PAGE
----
Emotion Regulation as a Transdiagnostic Feature Among Eating Disorders: Cross-sectional and Longitudinal Approach

Núria Mallorquí-Bagué, Cristina Vintró-Alcaraz, Isabel Sánchez, Nadine Riesco, Zaida Agüera, Roser Granero, Susana Jiménez-Múrcia, José M. Menchón, Janet Treasure, Fernando Fernández-Aranda

Research output: Contribution to journalArticleResearchpeer-review

31 Citations (Scopus)

Abstract

Copyright © 2017 John Wiley & Sons, Ltd and Eating Disorders Association. Emotion regulation (ER) difficulties are observed in eating disorders (EDs). However, few studies have explored ER before and after treatment. The aims are as follows: to explore ER difficulties across ED types and a healthy control (HC) group (Study 1) and to assess pretreatment and post-treatment changes among ED types (Study 2). In Study 1, adult women with EDs (n = 438) and HC (n = 126) completed an assessment including Eating Disorders Inventory-2, Difficulties in Emotion Regulation Scale and Symptom Checklist-90-Revised. Patients in Study 2 (n = 69) were also reassessed after treatment. All ED types reported worse ER compared with HC (p <.001); also, ER differences were found between ED types. Prospective analyses show ER improvements after treatment (p <.001; |d| = 0.51), especially in patients with bulimia nervosa (p <.001; |d| = 1.03; Reliable Change Index = 9.79) with greater improvement in those with a better treatment outcome (p =.034). In conclusion, emotion dysregulation is a part of all forms of EDs. Furthermore, emotional dysregulation can be modified. ED treatments for anorexia nervosa and binge eating disorder might be enhanced by targeting ER skills. Copyright © 2017 John Wiley & Sons, Ltd and Eating Disorders Association.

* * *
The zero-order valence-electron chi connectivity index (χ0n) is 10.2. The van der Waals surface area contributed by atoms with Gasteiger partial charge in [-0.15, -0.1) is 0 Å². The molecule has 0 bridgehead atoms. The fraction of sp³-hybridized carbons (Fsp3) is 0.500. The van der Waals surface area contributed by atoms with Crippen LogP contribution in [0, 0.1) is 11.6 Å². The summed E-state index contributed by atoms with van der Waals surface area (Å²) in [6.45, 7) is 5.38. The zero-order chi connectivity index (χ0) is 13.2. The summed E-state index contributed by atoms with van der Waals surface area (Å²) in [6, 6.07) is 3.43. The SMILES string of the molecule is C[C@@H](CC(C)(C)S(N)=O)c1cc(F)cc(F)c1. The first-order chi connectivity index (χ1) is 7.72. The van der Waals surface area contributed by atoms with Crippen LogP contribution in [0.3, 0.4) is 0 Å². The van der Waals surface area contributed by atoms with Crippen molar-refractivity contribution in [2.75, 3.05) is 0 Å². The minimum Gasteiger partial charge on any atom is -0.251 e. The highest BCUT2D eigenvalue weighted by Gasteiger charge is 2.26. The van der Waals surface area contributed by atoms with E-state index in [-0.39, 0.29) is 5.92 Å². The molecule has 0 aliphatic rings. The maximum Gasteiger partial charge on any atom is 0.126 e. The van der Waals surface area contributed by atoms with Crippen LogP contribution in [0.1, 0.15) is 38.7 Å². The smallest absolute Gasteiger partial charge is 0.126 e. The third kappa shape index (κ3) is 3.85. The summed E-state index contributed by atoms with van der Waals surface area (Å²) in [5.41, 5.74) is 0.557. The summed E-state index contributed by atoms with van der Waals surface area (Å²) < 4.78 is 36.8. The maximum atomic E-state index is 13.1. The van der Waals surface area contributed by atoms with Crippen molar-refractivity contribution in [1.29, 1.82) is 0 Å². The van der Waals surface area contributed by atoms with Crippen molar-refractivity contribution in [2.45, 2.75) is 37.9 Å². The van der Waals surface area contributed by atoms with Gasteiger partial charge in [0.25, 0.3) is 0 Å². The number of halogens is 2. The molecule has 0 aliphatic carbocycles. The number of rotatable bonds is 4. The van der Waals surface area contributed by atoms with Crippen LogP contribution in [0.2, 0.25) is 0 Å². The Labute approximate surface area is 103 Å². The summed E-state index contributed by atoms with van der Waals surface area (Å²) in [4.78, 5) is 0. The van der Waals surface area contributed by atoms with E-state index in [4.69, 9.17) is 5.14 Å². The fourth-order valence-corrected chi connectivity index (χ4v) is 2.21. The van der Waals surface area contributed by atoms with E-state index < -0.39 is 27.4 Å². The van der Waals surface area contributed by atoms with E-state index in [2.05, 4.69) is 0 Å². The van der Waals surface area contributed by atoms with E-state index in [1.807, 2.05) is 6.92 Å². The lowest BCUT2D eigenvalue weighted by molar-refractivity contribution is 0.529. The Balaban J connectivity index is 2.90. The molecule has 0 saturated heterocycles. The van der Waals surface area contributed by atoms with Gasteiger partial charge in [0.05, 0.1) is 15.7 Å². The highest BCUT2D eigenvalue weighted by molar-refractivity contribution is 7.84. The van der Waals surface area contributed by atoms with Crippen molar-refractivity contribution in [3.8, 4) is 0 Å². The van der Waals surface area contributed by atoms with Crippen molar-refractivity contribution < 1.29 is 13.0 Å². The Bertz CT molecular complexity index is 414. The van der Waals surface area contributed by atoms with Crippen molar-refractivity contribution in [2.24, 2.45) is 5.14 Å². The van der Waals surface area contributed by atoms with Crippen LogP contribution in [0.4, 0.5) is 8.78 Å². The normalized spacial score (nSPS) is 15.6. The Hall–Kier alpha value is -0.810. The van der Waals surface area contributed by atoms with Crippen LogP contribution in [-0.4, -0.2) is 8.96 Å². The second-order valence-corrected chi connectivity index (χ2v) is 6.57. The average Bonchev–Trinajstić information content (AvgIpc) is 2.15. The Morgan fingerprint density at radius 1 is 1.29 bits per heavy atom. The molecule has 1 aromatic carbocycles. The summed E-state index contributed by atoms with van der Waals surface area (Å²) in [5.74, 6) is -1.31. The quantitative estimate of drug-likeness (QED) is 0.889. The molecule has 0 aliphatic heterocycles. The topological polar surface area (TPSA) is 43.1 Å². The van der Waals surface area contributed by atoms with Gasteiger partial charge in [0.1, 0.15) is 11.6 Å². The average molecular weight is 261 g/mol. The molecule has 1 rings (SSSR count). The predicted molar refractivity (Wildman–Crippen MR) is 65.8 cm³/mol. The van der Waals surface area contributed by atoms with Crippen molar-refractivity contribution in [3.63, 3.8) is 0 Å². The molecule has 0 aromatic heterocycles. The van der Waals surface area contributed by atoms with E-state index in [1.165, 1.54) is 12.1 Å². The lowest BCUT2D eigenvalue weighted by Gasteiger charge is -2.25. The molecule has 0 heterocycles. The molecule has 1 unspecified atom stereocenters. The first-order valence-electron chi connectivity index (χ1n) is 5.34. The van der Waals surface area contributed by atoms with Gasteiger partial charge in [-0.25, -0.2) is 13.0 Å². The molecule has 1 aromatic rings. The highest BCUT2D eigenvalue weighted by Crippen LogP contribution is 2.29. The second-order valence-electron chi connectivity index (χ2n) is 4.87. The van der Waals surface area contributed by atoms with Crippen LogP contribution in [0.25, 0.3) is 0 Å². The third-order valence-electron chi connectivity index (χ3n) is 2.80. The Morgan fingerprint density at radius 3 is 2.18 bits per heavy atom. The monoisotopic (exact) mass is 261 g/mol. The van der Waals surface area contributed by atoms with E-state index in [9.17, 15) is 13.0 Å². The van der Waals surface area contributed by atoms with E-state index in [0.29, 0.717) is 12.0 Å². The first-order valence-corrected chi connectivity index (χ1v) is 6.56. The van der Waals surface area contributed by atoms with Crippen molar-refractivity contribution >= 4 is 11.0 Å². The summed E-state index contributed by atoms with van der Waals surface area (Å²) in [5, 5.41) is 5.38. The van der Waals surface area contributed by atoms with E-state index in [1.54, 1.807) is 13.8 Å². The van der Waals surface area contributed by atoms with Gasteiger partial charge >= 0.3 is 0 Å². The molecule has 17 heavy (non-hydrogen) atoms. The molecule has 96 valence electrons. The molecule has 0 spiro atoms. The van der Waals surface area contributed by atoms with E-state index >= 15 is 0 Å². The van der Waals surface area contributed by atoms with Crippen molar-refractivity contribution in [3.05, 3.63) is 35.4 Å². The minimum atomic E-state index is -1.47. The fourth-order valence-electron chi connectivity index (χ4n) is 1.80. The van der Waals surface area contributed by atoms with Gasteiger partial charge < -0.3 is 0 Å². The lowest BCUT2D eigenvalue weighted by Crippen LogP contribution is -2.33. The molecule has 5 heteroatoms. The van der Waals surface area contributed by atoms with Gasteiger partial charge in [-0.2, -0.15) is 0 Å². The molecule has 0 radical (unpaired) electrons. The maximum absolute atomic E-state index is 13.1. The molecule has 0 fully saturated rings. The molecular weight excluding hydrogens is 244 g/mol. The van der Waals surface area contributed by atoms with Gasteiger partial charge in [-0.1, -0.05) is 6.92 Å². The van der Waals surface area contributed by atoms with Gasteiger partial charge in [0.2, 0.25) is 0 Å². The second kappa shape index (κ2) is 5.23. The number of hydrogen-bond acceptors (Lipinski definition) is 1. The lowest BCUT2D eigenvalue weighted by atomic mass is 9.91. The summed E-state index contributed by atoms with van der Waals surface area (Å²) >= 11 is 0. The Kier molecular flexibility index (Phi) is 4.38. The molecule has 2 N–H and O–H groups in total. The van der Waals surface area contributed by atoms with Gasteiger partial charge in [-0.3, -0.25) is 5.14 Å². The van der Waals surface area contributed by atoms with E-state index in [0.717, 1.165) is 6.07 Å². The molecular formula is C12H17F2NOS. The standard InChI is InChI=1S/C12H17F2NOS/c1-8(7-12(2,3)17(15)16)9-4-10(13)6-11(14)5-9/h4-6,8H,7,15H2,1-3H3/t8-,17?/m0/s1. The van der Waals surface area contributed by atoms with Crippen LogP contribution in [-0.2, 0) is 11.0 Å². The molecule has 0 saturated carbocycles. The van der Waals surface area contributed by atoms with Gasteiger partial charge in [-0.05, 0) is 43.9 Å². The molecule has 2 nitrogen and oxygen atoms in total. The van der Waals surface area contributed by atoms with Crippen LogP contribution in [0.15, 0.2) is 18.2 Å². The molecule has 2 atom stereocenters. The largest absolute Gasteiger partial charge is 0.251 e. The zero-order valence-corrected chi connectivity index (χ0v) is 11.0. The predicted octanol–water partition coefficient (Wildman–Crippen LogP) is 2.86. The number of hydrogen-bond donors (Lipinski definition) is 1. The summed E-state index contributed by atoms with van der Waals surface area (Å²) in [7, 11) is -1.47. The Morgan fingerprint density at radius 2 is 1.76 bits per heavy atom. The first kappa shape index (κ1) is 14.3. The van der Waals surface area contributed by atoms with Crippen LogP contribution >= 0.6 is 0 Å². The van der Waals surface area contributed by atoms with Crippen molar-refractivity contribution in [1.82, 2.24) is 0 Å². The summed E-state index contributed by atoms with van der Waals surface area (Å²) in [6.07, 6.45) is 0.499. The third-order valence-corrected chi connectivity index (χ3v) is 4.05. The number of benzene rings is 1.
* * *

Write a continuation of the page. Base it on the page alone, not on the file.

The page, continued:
Original languageEnglish
Pages (from-to)53-61
JournalEuropean Eating Disorders Review
Volume26
Issue number1
DOIs
Publication statusPublished - 1 Jan 2018

Keywords

  • adulthood
  • cognitive behavioural therapy
  • eating disorders
  • emotion regulation
  • treatment outcome

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